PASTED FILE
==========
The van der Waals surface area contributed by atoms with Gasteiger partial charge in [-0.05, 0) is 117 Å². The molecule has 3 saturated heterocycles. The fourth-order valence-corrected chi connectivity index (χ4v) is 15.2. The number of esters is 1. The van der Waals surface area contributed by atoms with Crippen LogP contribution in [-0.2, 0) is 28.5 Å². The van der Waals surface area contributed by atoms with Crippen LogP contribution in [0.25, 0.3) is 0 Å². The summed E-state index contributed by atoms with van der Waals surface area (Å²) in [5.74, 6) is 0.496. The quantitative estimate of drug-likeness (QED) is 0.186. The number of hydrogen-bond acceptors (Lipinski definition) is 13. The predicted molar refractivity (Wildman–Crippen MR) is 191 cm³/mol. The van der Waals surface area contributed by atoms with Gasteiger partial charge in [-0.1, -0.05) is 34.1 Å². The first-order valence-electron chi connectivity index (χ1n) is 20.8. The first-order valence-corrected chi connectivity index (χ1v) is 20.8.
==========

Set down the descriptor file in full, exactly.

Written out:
The van der Waals surface area contributed by atoms with Gasteiger partial charge in [-0.05, 0) is 117 Å². The molecule has 3 saturated heterocycles. The fourth-order valence-corrected chi connectivity index (χ4v) is 15.2. The number of esters is 1. The van der Waals surface area contributed by atoms with Crippen LogP contribution in [-0.2, 0) is 28.5 Å². The van der Waals surface area contributed by atoms with Crippen LogP contribution in [0.25, 0.3) is 0 Å². The summed E-state index contributed by atoms with van der Waals surface area (Å²) in [5.74, 6) is 0.496. The quantitative estimate of drug-likeness (QED) is 0.186. The number of hydrogen-bond acceptors (Lipinski definition) is 13. The predicted molar refractivity (Wildman–Crippen MR) is 191 cm³/mol. The van der Waals surface area contributed by atoms with Gasteiger partial charge in [-0.1, -0.05) is 34.1 Å². The first-order valence-electron chi connectivity index (χ1n) is 20.8. The first-order valence-corrected chi connectivity index (χ1v) is 20.8.